A seventh example thereof, by way of exemplification and not limitation in this regard, is that which forms the subject matter of U.S. Pat. No. 4,325,32 entitled “Hybrid Fluidized Bed Combustor”, which issued on Apr. 20, 1982. In accordance with the teachings of U.S. Pat. No. 4,325,327, a first atmospheric bubbling fluidized bed furnace is combined with a second, turbulent circulating fluidized bed furnace to produce heat efficiently from crushed solid fuel. The bed of the second furnace receives the smaller sizes of crushed solid fuel, unreacted limestone from the first bed, and elutriated solids extracted from the flue gases of the first bed. The two-stage combustor of crushed solid fuel is alleged to provide a system with an efficiency greater than that available through the use of a single furnace of a fluidized bed.

An eighth example thereof, by way of exemplification and not limitation in this regard, is that which forms the subject matter of U.S. Pat. No. 4,335,662 entitled “Solid Fuel Feed System For A Fluidized Bed”, which issued on Jun. 22, 1982. In accordance with the teachings of U.S. Pat. No. 4,335,662, a fluidized bed for the combustion of coal, with limestone, is replenished with crushed coal from a system discharging the coal laterally from a station below the surface level of the bed. A compartment, or feed box, is mounted at one side of the bed and its interior is separated from the bed by a weir plate beneath which the coal flows laterally into the bed, while bed material is received into the compartment above the plate to maintain a predetermined minimum level of material in the compartment.

A ninth example thereof, by way of exemplification and not limitation in this regard, is that which forms the subject matter of U.S. Pat. No. 4,360,339 entitled “Fluidized Boiler”, which issued on Nov. 23, 1982. In accordance with the teachings of U.S. Pat. No. 4,360,339, there is provided a fluidized bed cell having a static ignition bed of inert heat storage particles disposed immediately beneath and adjacent to a fluidizing region wherein fuel particles are combusted, characterized in that the heat storage particles are generally spherical in shape, each particle having a plurality of protuberances extending outwardly from the surface of the particle a preselected length thereby maintaining a minimum spacing equal to the preselected length of the protuberances, between neighboring spherical particles within the static ignition bed, thereby ensuring that sufficient void space exists within the static ignition bed for the fluidizing air to flow upward through the static ignition bed into the fluidizing region without an excessive pressure drop and for the fuel particles to laterally penetrate the static ignition bed.

A tenth example thereof, by way of exemplification and not limitation in this regard, is that which forms the subject matter of U.S. Pat. No. 4,445,844 entitled “Liquid Fuel And Air Feed Apparatus For Fluidized Bed Boiler”, which issued on May 1, 1984. In accordance with the teachings of U.S. Pat. No. 4,445,844, a fluidized bed furnace is provided in which liquid fuel can be burned. Injectors extend up through an imperforate bed plate which properly mix the oil or other liquid fuel with the fluidizing air, causing evaporation of the oil. This mixture is passed through restricted openings as the mixture enters the fluidized bed, thus resulting in high velocity flow and fairly even fuel and combustion distribution throughout the cross-section of the fluidized bed.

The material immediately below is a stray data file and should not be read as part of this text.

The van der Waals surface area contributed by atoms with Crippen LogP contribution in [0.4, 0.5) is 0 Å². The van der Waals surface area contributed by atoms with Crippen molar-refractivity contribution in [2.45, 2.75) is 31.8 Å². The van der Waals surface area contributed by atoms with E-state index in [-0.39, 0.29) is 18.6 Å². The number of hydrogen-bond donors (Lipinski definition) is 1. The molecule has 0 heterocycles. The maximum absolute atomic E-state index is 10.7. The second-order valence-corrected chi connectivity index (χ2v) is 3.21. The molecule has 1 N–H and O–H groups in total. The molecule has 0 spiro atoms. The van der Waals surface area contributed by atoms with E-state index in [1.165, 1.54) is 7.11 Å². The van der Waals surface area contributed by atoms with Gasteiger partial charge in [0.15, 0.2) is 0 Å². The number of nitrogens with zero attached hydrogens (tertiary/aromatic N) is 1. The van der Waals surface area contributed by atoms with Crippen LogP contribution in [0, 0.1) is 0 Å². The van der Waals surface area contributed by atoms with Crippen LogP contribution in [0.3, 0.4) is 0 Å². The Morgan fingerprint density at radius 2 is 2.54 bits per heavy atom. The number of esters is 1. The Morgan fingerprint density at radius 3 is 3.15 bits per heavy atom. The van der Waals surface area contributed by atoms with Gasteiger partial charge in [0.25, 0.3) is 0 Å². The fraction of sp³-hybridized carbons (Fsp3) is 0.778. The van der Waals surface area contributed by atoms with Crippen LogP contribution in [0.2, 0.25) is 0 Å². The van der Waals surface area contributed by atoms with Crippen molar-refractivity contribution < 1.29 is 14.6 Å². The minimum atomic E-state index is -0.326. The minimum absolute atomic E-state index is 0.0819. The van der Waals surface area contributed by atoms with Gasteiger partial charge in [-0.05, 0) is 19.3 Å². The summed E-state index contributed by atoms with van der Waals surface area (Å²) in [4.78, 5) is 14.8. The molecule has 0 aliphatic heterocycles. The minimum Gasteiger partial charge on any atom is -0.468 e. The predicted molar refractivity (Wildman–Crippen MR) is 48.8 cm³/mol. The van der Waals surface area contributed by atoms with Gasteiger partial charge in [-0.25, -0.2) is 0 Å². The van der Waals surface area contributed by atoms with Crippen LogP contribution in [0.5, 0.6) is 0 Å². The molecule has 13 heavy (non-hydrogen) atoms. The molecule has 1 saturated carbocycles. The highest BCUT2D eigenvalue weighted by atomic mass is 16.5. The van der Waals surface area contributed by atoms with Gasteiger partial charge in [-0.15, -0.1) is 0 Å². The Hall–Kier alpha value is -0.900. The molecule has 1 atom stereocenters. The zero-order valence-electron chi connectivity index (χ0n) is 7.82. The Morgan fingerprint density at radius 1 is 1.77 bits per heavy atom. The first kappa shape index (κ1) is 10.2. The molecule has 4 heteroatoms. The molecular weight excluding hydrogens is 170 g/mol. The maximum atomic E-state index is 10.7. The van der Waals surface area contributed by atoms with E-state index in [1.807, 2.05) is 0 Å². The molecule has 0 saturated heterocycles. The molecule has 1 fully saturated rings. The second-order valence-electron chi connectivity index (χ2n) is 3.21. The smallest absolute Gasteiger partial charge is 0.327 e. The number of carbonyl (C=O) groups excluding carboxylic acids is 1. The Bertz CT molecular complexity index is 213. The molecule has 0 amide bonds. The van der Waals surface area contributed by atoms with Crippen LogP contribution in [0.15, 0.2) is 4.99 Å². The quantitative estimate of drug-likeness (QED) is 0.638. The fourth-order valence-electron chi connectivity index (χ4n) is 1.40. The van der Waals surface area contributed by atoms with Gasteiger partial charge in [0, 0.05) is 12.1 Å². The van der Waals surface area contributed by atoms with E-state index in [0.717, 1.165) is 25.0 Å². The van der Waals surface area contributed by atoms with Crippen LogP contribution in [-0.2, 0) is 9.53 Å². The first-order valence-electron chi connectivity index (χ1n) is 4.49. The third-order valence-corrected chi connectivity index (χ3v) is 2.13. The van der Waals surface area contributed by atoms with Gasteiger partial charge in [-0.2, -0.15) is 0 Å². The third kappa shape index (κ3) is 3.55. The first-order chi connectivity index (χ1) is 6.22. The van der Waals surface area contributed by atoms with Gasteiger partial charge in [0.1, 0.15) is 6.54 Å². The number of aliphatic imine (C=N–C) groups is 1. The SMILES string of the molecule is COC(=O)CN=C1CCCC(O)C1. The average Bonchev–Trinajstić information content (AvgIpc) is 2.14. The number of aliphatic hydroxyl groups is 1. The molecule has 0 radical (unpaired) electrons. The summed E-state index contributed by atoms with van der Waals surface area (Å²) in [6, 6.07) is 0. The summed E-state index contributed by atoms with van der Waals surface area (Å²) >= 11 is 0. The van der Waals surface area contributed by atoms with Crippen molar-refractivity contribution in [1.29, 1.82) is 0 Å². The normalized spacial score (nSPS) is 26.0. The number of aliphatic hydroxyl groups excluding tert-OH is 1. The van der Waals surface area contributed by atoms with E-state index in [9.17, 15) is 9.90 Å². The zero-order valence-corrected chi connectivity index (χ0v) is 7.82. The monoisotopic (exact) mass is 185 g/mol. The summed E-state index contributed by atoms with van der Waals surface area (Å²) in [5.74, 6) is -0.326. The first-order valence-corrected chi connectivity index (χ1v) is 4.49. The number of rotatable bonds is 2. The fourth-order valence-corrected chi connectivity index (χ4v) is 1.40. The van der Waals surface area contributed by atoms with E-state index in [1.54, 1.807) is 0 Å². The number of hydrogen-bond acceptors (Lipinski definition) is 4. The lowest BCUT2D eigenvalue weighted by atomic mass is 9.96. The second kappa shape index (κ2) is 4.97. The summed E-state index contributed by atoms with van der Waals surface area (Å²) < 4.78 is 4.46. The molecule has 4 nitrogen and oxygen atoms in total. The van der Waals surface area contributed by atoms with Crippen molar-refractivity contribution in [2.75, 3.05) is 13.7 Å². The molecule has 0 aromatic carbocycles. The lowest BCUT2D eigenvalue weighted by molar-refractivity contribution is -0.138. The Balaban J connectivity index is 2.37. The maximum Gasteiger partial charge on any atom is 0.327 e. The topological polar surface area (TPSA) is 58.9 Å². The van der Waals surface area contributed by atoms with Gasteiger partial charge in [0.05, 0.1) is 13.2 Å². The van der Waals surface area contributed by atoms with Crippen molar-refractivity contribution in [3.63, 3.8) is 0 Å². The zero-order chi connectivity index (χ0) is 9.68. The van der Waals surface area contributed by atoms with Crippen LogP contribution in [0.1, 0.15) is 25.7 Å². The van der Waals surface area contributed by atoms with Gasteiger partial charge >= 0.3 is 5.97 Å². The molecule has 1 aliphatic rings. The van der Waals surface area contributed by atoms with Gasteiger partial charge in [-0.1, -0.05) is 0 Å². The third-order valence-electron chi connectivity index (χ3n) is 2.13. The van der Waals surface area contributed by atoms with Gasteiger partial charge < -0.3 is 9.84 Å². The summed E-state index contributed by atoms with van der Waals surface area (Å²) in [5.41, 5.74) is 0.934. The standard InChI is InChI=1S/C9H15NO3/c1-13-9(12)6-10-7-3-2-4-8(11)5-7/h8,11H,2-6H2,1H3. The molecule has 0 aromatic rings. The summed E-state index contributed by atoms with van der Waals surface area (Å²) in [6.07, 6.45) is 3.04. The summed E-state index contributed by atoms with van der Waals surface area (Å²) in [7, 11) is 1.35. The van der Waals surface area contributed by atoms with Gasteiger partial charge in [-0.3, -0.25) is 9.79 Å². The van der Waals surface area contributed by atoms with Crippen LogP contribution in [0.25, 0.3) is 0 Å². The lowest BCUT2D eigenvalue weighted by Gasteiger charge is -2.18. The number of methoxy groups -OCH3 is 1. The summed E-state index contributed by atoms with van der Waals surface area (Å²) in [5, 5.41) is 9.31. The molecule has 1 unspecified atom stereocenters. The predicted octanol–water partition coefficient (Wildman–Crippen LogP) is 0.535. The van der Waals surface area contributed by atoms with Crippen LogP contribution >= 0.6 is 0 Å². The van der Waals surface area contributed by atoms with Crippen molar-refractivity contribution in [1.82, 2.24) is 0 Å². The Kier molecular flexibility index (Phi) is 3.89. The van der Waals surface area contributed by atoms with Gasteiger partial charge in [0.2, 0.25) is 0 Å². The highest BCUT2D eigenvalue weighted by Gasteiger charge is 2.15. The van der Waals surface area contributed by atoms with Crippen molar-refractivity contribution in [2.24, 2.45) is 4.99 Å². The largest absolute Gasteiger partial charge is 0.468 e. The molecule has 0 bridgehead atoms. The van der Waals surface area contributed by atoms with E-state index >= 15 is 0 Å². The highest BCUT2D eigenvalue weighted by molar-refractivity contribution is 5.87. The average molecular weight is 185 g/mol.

An eleventh example thereof, by way of exemplification and not limitation in this regard, is that which forms the subject matter of U.S. Pat. No. 4.633,818 entitled “Mobile Coal-Fired Fluidized Bed Power Unit”, which issued on Jan. 6, 1987. In accordance with the teachings of U.S. Pat. No. 4,633,818, a mobile coal-fired fluidized bed furnace system is provided for generating steam to power a locomotive. Coal is combusted within the fluidized bed furnace chamber in the fluidizing air to produce a hot flue gas, which passes from the furnace chamber through a boiler bank and an economizer. The steam generated in the boiler bank and the walls of the furnace chamber is collected in a steam drum and is passed therefrom through an in-bed superheater, and thence to the power generating means to produce the power, which drives the locomotive.

A twelfth example thereof, by way of exemplification and not limitation in this regard, is that which forms the subject matter of U.S. Pat. No. 5,401,130 entitled “Internal Circulation Fluidized Bed (ICFB) Combustion System And Method Of Operation Thereof”, which issued on Mar. 28, 1995. In accordance with the teachings of U.S. Pat. No. 5,401,130, there is provided a fluidized bed combustion system particularly suited for use to effect the incineration, i.e., combustion, therewith of wood waste/sludge mixtures that have high moisture and ash content, which makes them difficult to burn. The fluidized bed combustion system includes a fluidized bed combustor embodying a fluidized bed composed of bed solids. Air is injected into the fluidized bed through an air distributor to establish a first controlled fluidizing velocity zone and a second controlled fluidizing velocity zone therewithin. Material is introduced into the fluidized bed combustor above the second controlled fluidizing velocity zone, whereupon the bed solids rain down upon the material, which is so introduced, and effect a covering thereof. The material is then dried, and thereafter combusted. Inerts/tramp materials/clinkers, as well as large diameter solids, entrained with the material are segregated therefrom, and then are removed from the fluidized bed combustor.